A team of researchers funded by the National Science Foundation and NASA have developed and deployed a vision-guided robotic vehicle that was used to study polar environments under the ice in Antarctica.
Along with Frank Rack, executive director for the ANDRILL (Antarctic Drilling Project) Science Management Office and the University of Nebraska-Lincoln’s (UNL) principal investigator for the project, the robot was built by Bob Zook, an ROV engineer recruited by UNL, and Justin Burnett, UNL mechanical engineering graduate student and ANDRILL team member.
Known as "Deep SCINI" (submersible capable of under-ice navigation and imaging), the remotely-operated robot was deployed after the team used a hot water drill to bore through the ice. Aboard Deep SCINI are three cameras (upward, downward, and forward-looking), a conductivity-temperature sensor, LEDs from VideoRay, a gripper that can grasp objects, and a syringe sampler used for collecting water samples. A 300-foot tether includes a powerline that provides Ethernet for data communications while also keeping the remotely-operated vehicle (ROV) from getting lost.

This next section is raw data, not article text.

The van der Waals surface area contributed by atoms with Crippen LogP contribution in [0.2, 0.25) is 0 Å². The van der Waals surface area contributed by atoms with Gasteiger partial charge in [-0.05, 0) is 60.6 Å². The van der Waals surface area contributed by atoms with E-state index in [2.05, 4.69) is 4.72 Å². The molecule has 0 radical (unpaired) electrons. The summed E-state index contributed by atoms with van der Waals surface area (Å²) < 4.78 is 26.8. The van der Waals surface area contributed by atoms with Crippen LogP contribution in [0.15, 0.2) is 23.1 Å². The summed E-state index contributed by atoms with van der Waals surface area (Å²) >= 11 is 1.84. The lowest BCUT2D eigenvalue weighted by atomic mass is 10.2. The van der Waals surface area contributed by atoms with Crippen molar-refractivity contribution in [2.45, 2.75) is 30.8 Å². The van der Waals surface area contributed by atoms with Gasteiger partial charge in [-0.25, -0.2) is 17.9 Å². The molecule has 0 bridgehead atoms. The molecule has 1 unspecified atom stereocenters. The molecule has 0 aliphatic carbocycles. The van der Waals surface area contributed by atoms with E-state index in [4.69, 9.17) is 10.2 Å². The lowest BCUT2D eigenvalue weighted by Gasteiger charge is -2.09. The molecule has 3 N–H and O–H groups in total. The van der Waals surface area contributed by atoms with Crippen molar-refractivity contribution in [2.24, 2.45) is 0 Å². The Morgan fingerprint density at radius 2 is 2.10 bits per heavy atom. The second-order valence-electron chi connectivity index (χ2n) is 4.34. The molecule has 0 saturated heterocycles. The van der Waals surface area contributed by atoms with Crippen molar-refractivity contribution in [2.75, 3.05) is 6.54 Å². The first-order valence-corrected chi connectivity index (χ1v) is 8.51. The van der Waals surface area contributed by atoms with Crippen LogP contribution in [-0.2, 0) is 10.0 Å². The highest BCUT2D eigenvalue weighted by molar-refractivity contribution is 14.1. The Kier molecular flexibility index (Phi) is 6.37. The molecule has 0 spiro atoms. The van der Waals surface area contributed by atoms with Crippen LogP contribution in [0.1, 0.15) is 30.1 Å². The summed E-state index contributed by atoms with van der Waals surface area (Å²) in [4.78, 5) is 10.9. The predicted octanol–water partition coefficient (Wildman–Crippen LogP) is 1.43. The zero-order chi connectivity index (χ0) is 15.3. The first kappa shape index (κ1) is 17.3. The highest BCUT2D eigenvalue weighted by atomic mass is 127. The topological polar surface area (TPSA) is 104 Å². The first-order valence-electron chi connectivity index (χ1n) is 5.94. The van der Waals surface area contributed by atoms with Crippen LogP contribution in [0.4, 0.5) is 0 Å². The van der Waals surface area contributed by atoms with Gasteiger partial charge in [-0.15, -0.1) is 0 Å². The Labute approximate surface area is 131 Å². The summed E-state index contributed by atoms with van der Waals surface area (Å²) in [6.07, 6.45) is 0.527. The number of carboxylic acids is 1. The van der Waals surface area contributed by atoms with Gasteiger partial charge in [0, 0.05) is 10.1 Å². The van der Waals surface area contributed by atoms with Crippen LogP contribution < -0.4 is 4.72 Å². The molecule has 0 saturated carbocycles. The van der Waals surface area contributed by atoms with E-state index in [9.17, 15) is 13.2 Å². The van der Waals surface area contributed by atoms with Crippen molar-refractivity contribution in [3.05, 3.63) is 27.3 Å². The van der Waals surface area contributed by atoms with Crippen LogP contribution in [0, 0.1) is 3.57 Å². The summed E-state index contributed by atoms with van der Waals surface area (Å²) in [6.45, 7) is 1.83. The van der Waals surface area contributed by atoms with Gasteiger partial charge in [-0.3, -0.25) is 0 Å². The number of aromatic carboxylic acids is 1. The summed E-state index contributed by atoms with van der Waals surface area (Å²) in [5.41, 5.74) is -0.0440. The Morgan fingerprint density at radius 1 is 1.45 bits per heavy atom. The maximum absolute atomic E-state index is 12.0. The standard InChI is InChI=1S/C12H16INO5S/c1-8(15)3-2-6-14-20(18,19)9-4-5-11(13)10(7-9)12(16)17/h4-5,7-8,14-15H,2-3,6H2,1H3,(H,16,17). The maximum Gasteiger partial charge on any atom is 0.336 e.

The cameras used on the robot are Elphel NC353L-369 cameras, which are open source hardware and software IP cameras. Featuring a 5 MPixel CMOS image sensor, the cameras are housed inside of a custom 3000psi tested 2.5"diameter x 7" long pressure housing, and suit the vehicle well, in terms of what the team is looking for, according to Bob Zook, who said that then the robot was built, the team decided to use streaming jpegs instead of video.
"We ended up with a folder of more than 700,000 jpegs in it at the end of the dive, and there are a lot of advantages to that," he said.
With this method, the team is able to store high amounts of data in the excess headers (metadata of the jpegs). This way, if the team ever distributes a photograph taken by the robot, the data collected is in that photograph. In other methods, someone might have an Excel spreadsheet with a timestamp where you can look up what the data on a particular sensor was at a particular time, but that’s a lot of extra work, suggested Zook.
In addition, using this method, the camera captures as many images as possible.
"We also do not collect at a fixed frame rate; we collect images as fast as we can With the cameras that we are using, that can be anywhere from 2 fps to 300 fps, but this is mostly based on the amount of light we have, which is a continuously varying commodity on the underwater vehicle," he said.
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